Social Media – Candy Cigarettes?

Last Monday, Facebook Inc. launched Messenger Kids – a new app specifically tailored for children under 13 years old – enabling them to chat with friends via a simplified version of the main Facebook Messenger app with greater parental controls. The app was initially launched in the United States.

Many observers of the Social Media industry applauded the move, recognising that millions of under 13 year olds circumvent the rules and have Facebook accounts anyway and that this new app with its locked-down network and increased safety features, would give parents more control.

Others – including Health Secretary Jeremy Hunt – pushed back with comments of ‘stay away from my kids please’. Other critics still, pointed to Facebook’s commercial motives, namely, attempting to reach the ‘child social media market’ before other in-fashion instant messaging apps like Snapchat do, which are successfully attracting the younger generation before Facebook does.

Ironic situation

There are three ironies to the recent debate around Facebook’s move:

  • Snapchat launched a locked-down child version – SnapKidz – in June 2013 which has subsequently been discontinued, so Facebook is attempting to pick-up where one of its competitors has failed
  • The ’13 year old’ minimum age limit originates from COPPA (Children’s Online Privacy Protection Act), a Federal Law passed in the US Congress – thus no scrutiny by lawmakers in the UK, despite it affecting millions of children in the UK.
  • COPPA was produced in 1998, well before the social media revolution started (Facebook launched in 2004) when lawmakers would have had no idea of the effects of increased social media use on children.

Psychological Effects

The real question we should be asking ourselves is: Should children be using social media at all?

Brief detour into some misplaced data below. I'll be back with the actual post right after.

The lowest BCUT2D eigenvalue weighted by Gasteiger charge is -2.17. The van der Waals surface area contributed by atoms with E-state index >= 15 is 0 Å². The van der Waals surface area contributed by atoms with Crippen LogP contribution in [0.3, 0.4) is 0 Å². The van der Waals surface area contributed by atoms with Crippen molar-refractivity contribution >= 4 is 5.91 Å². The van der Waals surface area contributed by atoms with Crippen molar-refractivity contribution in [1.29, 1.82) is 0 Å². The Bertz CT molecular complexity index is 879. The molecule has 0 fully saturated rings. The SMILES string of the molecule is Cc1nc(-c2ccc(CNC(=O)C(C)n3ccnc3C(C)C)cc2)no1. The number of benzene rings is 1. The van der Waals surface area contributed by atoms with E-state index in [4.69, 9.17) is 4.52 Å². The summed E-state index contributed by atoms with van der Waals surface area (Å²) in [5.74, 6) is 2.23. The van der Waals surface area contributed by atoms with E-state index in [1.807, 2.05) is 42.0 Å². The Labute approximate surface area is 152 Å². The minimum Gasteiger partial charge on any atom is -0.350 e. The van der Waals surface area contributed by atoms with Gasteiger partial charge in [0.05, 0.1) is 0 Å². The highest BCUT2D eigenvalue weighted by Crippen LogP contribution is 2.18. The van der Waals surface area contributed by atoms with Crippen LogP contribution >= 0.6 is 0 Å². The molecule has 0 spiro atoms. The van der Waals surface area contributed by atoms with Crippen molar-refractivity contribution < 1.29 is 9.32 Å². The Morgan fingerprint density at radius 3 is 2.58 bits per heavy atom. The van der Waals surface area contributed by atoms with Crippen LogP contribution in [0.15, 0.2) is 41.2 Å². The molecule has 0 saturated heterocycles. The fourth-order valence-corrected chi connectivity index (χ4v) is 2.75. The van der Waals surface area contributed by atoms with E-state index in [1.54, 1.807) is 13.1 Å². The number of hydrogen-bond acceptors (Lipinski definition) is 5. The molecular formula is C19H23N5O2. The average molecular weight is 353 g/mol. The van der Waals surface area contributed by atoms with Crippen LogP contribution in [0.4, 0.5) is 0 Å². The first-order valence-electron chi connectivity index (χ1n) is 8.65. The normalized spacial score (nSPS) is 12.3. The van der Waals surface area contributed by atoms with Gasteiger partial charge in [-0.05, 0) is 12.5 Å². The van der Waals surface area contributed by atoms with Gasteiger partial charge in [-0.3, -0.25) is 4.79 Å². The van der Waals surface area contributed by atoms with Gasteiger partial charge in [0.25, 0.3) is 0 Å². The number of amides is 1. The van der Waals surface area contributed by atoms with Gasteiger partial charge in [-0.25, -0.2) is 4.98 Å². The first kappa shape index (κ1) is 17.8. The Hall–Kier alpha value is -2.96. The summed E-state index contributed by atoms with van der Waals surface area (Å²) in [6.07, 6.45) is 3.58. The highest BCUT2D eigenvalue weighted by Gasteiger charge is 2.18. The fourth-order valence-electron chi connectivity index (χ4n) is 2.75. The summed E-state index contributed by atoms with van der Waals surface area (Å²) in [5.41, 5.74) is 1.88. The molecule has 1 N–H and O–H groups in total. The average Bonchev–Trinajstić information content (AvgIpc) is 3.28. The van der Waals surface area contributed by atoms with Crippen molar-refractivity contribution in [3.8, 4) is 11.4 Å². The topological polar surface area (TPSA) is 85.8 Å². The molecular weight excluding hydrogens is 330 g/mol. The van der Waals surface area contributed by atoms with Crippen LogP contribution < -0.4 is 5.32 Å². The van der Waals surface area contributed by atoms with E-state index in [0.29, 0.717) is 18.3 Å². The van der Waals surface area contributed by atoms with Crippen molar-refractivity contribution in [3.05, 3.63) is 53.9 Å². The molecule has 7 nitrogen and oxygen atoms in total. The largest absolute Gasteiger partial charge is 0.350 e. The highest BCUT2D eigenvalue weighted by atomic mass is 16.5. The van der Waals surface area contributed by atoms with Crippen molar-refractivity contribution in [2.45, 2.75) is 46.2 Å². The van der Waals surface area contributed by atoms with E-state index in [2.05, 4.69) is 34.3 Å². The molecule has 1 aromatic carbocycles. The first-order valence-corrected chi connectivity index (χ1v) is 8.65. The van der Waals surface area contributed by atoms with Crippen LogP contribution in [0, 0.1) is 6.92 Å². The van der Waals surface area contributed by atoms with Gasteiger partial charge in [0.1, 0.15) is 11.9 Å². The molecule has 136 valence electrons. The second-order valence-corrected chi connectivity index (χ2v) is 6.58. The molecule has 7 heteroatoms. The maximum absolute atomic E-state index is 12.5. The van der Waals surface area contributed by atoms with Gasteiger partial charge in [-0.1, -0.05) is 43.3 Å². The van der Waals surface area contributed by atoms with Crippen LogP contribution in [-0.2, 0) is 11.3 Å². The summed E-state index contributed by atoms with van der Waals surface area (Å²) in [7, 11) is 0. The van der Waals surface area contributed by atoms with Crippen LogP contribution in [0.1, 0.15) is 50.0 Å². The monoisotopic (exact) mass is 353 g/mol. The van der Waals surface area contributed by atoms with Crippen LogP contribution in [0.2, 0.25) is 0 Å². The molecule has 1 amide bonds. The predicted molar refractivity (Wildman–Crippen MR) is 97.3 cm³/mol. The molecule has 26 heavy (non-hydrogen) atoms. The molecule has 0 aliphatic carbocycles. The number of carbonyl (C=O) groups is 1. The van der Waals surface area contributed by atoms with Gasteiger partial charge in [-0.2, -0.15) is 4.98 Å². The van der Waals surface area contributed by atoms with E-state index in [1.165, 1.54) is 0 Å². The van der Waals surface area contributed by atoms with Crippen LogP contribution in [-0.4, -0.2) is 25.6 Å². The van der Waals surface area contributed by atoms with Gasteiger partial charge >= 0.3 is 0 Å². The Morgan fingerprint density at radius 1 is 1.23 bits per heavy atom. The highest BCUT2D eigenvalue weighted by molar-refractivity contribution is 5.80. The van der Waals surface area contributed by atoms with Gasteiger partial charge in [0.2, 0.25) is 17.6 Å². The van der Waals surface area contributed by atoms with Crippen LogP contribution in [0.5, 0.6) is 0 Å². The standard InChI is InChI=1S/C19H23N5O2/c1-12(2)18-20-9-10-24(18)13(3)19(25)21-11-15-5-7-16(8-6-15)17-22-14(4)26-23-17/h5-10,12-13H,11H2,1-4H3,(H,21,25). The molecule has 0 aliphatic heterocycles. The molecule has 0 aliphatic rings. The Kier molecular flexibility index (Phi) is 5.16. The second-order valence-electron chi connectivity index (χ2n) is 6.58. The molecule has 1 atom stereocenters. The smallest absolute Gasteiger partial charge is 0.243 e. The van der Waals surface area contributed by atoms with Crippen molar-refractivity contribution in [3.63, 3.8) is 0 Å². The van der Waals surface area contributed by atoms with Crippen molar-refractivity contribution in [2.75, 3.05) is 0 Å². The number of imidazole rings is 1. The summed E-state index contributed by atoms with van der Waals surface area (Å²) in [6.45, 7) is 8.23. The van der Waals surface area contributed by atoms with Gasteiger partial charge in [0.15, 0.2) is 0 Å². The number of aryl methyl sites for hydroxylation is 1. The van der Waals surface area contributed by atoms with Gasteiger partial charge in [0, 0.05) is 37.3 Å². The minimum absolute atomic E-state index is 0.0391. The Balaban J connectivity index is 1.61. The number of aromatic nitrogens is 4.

Facebook’s founding president, Sean Parker, opined that “God only knows what it’s doing to our children’s brains.”

The “dopamine hit” users receive from likes, comments and shares from social media posts, leading them to use the social media platform even more, is an extremely strong feedback loop that is well-studied by both medical researchers and marketing agencies alike.

The anxiety effect felt by users who are temporarily cut off from access to their social media devices has even spawned a new term to describe the effect, FOMO (Fear Of Missing Out) and several studies have shown that even the mere presence of one’s own smartphone reduces available cognitive capacity.

Encountering Strangers

Away from addiction effects, the specific dangers for children in terms of encounters with strangers are also worrying.

The NSPCC said some social media platforms can be a “dangerous place for younger children, potentially exposing them to bullying, inappropriate content or grooming”. Sussex Police recently released an animation video warning young girls and boys about the risk of social media perverts who try to get them to send nude selfies and subsequently blackmail them. And unfortunately there are even cases of children having committed suicide due to relationships formed – and broken – on social media whilst their families were unaware.

Technology: Benefits and Risks

As with many things in life, the problem is not with technology itself, but rather in the way human beings interact and utilise them. For example:

  1. I can use my car to drive to and from work to earn a living, but I can also drive it dangerously and kill someone.
  2. Fireworks are fun and exciting to watch, but used incorrectly, can cause serious harm.

As a society, we recognise the benefits, but also the risks, that new technologies bring us and we develop legislation and social norms to manage those risks. In the above cases, society has collectively decided that:

  1. To drive you must be over 17 years old and have passed a nationally-recognised theory and practical test to receive a licence.